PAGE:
How have your values and personal background uniquely positioned you to work with your clients?
My childhood offered a view into atypical gender roles. My mom was an ER physician and a trailblazer as one of the first women to graduate from UCONN’s ER program. My dad put his career aspirations aside to focus on the kids. My parents ensured that my sister and I appreciated the value of goal-setting and hard work. We were taught never to lose sight of the honor of sacrificing for the betterment of others.
I have also experienced a range of emotions connected to inheriting sudden wealth. When my grandfather died and named me as a direct beneficiary in his estate plan, it was a surprise to everyone involved. I was 21 and unprepared. I felt immensely grateful with a deep sense of responsibility and fear of messing it up. I resolved these feelings by making financial advising my career.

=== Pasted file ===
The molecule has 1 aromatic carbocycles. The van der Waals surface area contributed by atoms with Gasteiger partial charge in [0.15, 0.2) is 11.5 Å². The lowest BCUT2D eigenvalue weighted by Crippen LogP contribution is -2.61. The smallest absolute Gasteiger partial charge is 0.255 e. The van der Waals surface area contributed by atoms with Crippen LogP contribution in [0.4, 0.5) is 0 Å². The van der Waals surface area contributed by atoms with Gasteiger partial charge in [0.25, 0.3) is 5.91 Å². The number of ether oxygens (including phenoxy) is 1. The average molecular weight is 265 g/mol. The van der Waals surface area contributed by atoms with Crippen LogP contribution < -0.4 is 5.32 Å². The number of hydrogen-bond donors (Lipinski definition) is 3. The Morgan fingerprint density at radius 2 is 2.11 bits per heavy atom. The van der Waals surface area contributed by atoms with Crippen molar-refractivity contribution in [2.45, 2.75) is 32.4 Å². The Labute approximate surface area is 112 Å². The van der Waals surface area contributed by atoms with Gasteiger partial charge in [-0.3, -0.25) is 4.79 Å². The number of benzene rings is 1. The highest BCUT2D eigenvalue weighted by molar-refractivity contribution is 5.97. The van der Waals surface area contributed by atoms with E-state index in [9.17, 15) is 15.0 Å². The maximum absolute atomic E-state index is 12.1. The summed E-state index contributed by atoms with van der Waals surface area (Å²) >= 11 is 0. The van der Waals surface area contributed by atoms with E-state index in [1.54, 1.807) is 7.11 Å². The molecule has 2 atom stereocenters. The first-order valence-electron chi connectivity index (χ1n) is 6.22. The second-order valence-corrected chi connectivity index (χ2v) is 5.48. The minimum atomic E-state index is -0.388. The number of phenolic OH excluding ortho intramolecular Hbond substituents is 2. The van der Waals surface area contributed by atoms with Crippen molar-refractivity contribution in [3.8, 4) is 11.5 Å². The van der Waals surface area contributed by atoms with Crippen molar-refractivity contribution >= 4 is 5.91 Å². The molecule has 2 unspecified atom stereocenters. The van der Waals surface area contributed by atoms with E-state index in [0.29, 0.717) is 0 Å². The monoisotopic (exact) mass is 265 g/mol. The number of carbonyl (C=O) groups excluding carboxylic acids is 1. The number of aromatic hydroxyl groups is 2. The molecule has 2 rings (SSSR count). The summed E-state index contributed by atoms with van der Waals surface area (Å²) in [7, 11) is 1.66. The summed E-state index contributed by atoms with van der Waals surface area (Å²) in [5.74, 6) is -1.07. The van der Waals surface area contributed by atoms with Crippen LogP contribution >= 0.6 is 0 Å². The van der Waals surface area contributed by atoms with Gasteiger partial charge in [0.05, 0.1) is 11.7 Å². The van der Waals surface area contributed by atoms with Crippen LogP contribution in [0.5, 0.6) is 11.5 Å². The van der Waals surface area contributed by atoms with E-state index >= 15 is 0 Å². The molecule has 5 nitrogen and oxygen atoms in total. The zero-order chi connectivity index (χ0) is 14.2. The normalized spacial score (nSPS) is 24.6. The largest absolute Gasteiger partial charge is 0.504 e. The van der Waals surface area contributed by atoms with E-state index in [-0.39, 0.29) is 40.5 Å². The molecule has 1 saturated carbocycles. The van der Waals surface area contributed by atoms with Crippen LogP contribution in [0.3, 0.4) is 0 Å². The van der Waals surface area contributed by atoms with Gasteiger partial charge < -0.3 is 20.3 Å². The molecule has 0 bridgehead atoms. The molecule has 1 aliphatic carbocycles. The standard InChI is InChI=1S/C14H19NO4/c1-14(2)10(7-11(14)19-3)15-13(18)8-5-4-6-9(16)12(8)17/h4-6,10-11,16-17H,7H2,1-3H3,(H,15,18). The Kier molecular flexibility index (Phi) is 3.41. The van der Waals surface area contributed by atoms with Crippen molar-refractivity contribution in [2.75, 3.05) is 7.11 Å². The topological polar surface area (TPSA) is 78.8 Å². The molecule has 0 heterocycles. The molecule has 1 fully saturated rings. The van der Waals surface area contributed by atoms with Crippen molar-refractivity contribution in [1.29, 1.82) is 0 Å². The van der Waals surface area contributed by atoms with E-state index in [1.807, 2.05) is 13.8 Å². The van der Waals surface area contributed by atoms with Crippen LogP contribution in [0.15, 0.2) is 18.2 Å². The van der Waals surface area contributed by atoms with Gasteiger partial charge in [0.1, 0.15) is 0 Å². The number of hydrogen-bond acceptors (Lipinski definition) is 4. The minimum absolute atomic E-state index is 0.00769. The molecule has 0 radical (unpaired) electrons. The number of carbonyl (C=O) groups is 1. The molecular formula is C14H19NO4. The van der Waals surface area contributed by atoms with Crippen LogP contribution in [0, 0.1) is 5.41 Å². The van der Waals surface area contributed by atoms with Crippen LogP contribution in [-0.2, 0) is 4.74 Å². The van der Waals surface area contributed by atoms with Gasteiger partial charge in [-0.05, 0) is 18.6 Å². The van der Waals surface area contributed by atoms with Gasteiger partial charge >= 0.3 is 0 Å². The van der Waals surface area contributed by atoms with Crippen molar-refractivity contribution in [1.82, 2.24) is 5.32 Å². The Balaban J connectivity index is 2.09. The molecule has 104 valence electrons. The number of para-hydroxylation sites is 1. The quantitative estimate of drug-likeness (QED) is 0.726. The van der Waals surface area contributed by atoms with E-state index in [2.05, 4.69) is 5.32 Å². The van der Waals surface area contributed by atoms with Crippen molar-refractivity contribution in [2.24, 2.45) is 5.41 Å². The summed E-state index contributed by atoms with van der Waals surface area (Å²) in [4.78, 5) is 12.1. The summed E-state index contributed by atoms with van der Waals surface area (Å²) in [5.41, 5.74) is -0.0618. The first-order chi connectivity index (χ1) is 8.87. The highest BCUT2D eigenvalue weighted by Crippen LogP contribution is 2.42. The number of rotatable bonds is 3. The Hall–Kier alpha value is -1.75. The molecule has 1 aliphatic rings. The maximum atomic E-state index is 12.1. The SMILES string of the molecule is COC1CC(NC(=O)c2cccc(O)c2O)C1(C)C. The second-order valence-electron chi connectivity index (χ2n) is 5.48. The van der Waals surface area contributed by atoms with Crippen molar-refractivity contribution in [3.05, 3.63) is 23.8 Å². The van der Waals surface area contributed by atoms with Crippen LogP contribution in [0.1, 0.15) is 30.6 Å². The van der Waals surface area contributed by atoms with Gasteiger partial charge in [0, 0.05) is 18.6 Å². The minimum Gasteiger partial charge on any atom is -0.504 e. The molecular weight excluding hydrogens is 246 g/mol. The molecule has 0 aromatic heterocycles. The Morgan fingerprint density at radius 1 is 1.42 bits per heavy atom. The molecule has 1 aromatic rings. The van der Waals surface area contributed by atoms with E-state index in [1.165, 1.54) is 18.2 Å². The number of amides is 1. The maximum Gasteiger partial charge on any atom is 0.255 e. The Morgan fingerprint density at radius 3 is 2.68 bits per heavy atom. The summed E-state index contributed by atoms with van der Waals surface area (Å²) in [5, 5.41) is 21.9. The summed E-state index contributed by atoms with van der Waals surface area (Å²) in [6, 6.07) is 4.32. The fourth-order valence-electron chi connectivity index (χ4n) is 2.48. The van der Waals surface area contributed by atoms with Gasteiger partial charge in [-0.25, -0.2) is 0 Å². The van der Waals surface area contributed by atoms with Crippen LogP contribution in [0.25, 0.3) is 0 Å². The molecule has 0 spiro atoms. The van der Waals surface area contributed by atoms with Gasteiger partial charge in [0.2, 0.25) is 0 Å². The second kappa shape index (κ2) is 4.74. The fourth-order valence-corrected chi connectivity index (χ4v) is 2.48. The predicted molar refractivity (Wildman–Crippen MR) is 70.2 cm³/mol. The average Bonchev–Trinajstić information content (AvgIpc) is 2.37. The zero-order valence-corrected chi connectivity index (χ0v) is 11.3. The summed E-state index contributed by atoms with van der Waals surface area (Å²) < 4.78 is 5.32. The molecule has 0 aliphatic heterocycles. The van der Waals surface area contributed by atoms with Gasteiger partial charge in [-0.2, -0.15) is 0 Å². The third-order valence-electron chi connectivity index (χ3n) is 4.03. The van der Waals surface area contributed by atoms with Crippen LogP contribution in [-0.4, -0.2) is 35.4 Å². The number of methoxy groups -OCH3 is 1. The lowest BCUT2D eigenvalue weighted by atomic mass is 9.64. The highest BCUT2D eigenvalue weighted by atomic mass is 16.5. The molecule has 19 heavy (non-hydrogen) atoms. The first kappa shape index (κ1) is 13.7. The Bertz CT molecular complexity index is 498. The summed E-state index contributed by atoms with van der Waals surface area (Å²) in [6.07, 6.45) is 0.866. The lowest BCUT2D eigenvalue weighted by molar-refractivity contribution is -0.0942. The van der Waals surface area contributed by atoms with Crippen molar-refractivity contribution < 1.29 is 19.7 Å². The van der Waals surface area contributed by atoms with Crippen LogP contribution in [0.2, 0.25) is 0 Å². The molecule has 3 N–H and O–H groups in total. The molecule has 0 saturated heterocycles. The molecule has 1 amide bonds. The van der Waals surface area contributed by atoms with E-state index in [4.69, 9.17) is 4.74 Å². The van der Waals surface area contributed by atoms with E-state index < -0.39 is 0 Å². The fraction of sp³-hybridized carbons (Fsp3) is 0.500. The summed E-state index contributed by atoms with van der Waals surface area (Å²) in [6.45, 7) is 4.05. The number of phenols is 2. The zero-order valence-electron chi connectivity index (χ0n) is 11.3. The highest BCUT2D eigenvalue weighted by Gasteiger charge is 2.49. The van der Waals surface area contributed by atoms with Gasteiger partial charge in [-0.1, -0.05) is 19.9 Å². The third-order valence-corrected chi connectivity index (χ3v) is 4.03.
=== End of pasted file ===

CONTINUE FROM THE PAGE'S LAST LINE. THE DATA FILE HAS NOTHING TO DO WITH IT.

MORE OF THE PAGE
My experience as an unprepared beneficiary enables me to connect meaningfully with current and future wealth stewards.
What inspired you to join Bernstein?
I worked for six years at a large regional bank as an advisor to high-net-worth families and business owners. My role at the bank was expansive and allowed me to develop a foundation of expertise across all areas of finance including investments, mortgages and credit solutions, risk management and insurance, financial planning, and estate planning.
Given Bernstein’s sole focus on managing client investments, joining the firm was an obvious choice for me. As a Bernstein advisor, I can deliver unbiased advice while leveraging the broad foundation of subject matter expertise I’ve built during my career.
Which book had the most profound impact on you and why?
Reading Thinking Fast and Slow by Daniel Kahneman changed the way I understood myself and the way I seek to understand other people. That sense of understanding and awareness has made me a better advisor. Advice in the absence of understanding is just noise.